Constructing Transsexuality and Homosexuality in Iran

Afsaneh Najmabadi’s article, “Verdicts of Science, Rulings of Faith: Transgender/Sexuality in Contemporary Iran,” looks at attitudes towards transsexuality and transgender people in Iran, especially in relation to homosexuality.  In Iran, same-sex desire is understood as shameful and unacceptable, and same-sex procedures are illegal.  Interestingly, while transsexuality is similarly considered shameful, transsexual practices are acceptable, legal, and even state-subsidized.  From a medical discourse, desire for sex changes becomes pathologized; medical authorities allow them to occur in order to cure abnormality and disease in a person.  From a religio-legal discourse, sex changes are sometimes authorized as a way to rid a person from their same-sex desire and need for same-sex practices, thus reinforcing heteronormativity.

Additionally, individuals in Iran, who believe they are transsexuals, are subjected to 4-6 months of “filtering,” which is a combination of hormonal and chromosomal tests and psychotherapy.  During this time, a board of “specialists” determines if a person is a real transsexual.  If yes, the person is given an official document stating their new status as a transsexual.  Not surprisingly, psychologists and psychiatrists in Iran often base their diagnosis and treatment plans for transsexuals on the Diagnostic and Statistical Manual (DSM) – III and IV and other U.S.-based methods.  The process in Iran is not an unusual one, rather it’s a familiar process often used in the U.S.  Ideas and solutions constructed by physicians or psychiatrists are similarly viewed here as having a higher level of authority compared to those outside the medical profession, allowing them the ability to own, define, and construct categories as deviant and pathologized.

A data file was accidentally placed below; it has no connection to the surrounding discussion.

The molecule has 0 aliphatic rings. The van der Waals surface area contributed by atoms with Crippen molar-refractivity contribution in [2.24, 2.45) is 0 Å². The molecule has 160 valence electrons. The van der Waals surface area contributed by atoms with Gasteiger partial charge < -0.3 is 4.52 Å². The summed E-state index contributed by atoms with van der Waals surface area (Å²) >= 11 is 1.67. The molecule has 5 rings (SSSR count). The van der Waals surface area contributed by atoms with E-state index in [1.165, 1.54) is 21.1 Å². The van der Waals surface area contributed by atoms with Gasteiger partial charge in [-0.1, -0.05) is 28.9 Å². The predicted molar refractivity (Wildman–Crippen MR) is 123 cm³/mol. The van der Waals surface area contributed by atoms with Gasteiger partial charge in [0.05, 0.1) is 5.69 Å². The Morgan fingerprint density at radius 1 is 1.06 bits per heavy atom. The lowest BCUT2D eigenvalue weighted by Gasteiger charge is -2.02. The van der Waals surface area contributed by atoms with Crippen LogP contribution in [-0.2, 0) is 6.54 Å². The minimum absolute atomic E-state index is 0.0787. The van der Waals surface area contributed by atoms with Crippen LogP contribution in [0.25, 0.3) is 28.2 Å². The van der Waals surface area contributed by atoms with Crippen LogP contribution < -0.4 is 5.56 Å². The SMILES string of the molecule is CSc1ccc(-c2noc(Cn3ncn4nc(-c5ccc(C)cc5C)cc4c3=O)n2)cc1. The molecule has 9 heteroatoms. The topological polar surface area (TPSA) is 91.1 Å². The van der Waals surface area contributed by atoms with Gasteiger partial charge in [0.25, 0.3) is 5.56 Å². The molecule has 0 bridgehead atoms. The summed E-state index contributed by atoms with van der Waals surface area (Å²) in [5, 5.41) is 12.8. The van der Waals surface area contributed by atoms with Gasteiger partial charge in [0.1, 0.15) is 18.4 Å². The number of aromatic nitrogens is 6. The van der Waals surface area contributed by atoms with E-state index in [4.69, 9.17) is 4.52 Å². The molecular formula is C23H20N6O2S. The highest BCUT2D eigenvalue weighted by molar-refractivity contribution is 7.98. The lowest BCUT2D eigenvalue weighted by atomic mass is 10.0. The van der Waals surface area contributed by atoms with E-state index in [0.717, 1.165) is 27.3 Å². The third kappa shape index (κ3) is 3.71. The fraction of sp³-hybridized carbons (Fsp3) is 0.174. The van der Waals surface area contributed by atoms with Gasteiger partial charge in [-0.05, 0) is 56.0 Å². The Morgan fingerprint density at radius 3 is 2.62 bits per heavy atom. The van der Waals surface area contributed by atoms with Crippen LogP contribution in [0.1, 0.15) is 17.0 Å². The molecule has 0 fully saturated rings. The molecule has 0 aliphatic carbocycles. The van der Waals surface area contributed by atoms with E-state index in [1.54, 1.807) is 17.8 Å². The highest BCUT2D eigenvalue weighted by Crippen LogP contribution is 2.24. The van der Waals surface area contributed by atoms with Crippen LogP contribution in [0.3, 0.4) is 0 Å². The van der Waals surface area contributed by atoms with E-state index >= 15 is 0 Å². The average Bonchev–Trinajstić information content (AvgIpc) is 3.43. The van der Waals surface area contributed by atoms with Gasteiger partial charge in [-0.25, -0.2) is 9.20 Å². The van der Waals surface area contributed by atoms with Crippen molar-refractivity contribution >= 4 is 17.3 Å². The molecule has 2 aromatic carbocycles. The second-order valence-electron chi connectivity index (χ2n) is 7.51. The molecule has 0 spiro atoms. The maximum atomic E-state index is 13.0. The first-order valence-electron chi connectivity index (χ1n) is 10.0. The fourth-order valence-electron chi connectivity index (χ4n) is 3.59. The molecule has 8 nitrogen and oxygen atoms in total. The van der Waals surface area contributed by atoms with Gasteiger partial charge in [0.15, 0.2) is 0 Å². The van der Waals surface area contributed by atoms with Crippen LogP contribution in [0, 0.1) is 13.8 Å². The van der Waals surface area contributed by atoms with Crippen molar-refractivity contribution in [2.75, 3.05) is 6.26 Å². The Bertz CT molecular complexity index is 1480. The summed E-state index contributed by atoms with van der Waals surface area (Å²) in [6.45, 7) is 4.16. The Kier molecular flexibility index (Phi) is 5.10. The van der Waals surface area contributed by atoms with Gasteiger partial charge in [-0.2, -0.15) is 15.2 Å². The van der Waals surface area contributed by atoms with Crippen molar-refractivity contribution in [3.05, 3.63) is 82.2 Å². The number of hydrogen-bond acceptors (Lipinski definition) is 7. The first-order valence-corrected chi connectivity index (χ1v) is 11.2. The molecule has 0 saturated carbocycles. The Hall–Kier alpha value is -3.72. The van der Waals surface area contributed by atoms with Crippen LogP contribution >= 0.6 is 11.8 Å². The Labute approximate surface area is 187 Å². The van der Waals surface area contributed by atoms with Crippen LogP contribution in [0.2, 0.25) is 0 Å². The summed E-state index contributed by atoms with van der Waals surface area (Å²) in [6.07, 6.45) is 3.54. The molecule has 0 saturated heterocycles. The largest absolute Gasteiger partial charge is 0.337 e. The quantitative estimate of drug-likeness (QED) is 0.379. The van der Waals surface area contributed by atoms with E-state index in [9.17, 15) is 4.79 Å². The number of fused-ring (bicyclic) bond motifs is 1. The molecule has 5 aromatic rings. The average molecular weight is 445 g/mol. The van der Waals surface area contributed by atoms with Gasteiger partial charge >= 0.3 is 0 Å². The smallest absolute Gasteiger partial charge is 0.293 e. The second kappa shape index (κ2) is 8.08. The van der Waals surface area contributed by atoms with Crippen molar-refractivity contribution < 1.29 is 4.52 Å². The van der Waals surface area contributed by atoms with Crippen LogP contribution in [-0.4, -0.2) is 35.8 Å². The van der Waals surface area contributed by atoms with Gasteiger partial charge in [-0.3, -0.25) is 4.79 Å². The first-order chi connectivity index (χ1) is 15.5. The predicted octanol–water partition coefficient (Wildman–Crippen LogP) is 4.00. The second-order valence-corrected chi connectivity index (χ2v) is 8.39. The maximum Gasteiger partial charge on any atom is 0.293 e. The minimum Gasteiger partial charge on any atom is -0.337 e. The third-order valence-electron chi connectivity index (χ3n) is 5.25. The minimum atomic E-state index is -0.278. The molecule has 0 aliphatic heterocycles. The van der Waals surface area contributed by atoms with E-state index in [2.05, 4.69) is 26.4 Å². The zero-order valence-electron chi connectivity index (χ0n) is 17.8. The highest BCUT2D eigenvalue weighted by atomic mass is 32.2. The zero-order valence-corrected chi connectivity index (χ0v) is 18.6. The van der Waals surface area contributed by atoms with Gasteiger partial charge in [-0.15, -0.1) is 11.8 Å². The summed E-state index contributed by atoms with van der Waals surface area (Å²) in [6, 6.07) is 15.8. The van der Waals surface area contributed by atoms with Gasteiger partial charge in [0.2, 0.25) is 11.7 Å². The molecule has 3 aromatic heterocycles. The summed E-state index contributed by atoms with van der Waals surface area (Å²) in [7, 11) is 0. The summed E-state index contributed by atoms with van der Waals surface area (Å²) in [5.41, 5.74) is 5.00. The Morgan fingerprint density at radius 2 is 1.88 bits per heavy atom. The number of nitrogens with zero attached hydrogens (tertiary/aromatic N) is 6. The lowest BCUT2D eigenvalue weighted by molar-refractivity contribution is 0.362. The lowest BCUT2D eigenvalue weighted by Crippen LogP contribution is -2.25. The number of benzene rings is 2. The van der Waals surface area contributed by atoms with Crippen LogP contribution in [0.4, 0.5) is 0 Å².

Additionally, in the “Transgender Youth in Iran, “ video, Iranians discuss the tension between viewing homosexuals as deviant and transsexuals as acceptable.  The video describes how part of this tension may be due to the Koran.  Homosexuality is considered a sin to Islam, because the Koran defines it as a repugnant act.  However, transsexuality is not discussed in the religious doctrine, thus it is not considered a sin that needs to be banned in Iranian society.  An article I found on BBC also describes some Iranian attitudes towards homosexuality.  To some, it is viewed as “unnatural and against religion.”  Furthermore, same-sex desire is seen as something that disturbs the natural social order.

In addition, the “Transgender Youth in Iran” video discusses how transsexuality may be legal in Iran, but transgender people still face a negative stigma in the country as a whole. The BBC article expands upon this idea, stating that individuals who have tendencies for the opposite sex are viewed as dirty and wrong.  For example, Anahita describes how before her sex change, the Iranian police often harassed or threatened her for her female clothing or constructed female appearance.  However, once she became labeled as a transsexual and underwent surgery, she was seen as having a medical condition, allowing her to avoid feelings of shame and sin.  Fortunately for Anahita, her family accepts her more now that she has had a sex change.  For other transsexuals, like Ali Askar, having a sex-change can end up straining family relations further – her family prays and hopes she dies soon.  Thus, is transsexuality really accepted in Iran?   Perhaps Ali’s family reaction is in the margins rather than the center?

Here’s the link to the article: http://news.bbc.co.uk/2/hi/7259057.stm

-Anna Sekine

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